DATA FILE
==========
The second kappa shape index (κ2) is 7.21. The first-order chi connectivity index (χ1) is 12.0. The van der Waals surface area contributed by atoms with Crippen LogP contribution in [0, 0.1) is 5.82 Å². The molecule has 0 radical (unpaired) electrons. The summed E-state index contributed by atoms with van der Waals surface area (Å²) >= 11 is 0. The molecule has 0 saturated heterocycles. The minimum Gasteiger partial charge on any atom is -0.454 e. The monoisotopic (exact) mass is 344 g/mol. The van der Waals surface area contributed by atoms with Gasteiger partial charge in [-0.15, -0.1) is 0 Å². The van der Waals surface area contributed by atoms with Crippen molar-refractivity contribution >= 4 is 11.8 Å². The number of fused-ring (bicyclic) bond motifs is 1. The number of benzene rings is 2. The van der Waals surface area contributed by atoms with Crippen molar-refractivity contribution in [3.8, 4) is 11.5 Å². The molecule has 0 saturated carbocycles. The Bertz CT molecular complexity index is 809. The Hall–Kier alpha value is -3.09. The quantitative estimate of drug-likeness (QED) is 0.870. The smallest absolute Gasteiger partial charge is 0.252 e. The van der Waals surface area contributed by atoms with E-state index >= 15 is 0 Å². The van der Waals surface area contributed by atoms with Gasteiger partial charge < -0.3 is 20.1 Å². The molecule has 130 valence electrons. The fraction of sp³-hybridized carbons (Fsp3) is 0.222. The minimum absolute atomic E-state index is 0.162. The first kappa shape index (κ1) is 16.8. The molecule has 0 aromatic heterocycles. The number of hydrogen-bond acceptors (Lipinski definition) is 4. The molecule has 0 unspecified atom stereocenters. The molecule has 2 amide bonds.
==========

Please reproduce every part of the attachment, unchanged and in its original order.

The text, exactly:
The second kappa shape index (κ2) is 7.21. The first-order chi connectivity index (χ1) is 12.0. The van der Waals surface area contributed by atoms with Crippen LogP contribution in [0, 0.1) is 5.82 Å². The molecule has 0 radical (unpaired) electrons. The summed E-state index contributed by atoms with van der Waals surface area (Å²) >= 11 is 0. The molecule has 0 saturated heterocycles. The minimum Gasteiger partial charge on any atom is -0.454 e. The monoisotopic (exact) mass is 344 g/mol. The van der Waals surface area contributed by atoms with Gasteiger partial charge in [-0.15, -0.1) is 0 Å². The van der Waals surface area contributed by atoms with Crippen molar-refractivity contribution >= 4 is 11.8 Å². The number of fused-ring (bicyclic) bond motifs is 1. The number of benzene rings is 2. The van der Waals surface area contributed by atoms with Crippen molar-refractivity contribution in [3.8, 4) is 11.5 Å². The molecule has 0 saturated carbocycles. The Bertz CT molecular complexity index is 809. The Hall–Kier alpha value is -3.09. The quantitative estimate of drug-likeness (QED) is 0.870. The smallest absolute Gasteiger partial charge is 0.252 e. The van der Waals surface area contributed by atoms with E-state index >= 15 is 0 Å². The van der Waals surface area contributed by atoms with Gasteiger partial charge < -0.3 is 20.1 Å². The molecule has 130 valence electrons. The fraction of sp³-hybridized carbons (Fsp3) is 0.222. The minimum absolute atomic E-state index is 0.162. The first kappa shape index (κ1) is 16.8. The molecule has 0 aromatic heterocycles. The number of hydrogen-bond acceptors (Lipinski definition) is 4. The molecule has 0 unspecified atom stereocenters. The molecule has 2 amide bonds.